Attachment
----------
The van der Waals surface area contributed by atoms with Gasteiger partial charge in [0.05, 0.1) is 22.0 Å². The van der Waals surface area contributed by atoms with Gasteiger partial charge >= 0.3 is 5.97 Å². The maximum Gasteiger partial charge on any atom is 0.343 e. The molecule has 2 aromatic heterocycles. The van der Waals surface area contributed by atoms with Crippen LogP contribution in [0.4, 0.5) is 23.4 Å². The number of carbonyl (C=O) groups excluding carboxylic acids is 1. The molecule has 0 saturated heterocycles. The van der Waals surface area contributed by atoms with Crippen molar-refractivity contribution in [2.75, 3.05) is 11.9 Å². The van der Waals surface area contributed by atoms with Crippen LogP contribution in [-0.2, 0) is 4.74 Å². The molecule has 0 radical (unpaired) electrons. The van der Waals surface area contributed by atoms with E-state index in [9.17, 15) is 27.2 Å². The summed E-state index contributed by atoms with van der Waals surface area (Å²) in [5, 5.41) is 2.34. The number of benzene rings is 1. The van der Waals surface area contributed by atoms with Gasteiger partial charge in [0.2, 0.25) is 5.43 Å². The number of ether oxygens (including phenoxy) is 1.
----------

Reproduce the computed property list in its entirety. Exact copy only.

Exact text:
The van der Waals surface area contributed by atoms with Gasteiger partial charge in [0.05, 0.1) is 22.0 Å². The van der Waals surface area contributed by atoms with Gasteiger partial charge >= 0.3 is 5.97 Å². The maximum Gasteiger partial charge on any atom is 0.343 e. The molecule has 2 aromatic heterocycles. The van der Waals surface area contributed by atoms with Crippen LogP contribution in [0.4, 0.5) is 23.4 Å². The number of carbonyl (C=O) groups excluding carboxylic acids is 1. The molecule has 0 saturated heterocycles. The van der Waals surface area contributed by atoms with Crippen molar-refractivity contribution in [2.75, 3.05) is 11.9 Å². The van der Waals surface area contributed by atoms with Crippen LogP contribution in [-0.2, 0) is 4.74 Å². The molecule has 0 radical (unpaired) electrons. The van der Waals surface area contributed by atoms with E-state index in [9.17, 15) is 27.2 Å². The summed E-state index contributed by atoms with van der Waals surface area (Å²) in [5, 5.41) is 2.34. The number of benzene rings is 1. The van der Waals surface area contributed by atoms with Gasteiger partial charge in [0.2, 0.25) is 5.43 Å². The number of ether oxygens (including phenoxy) is 1.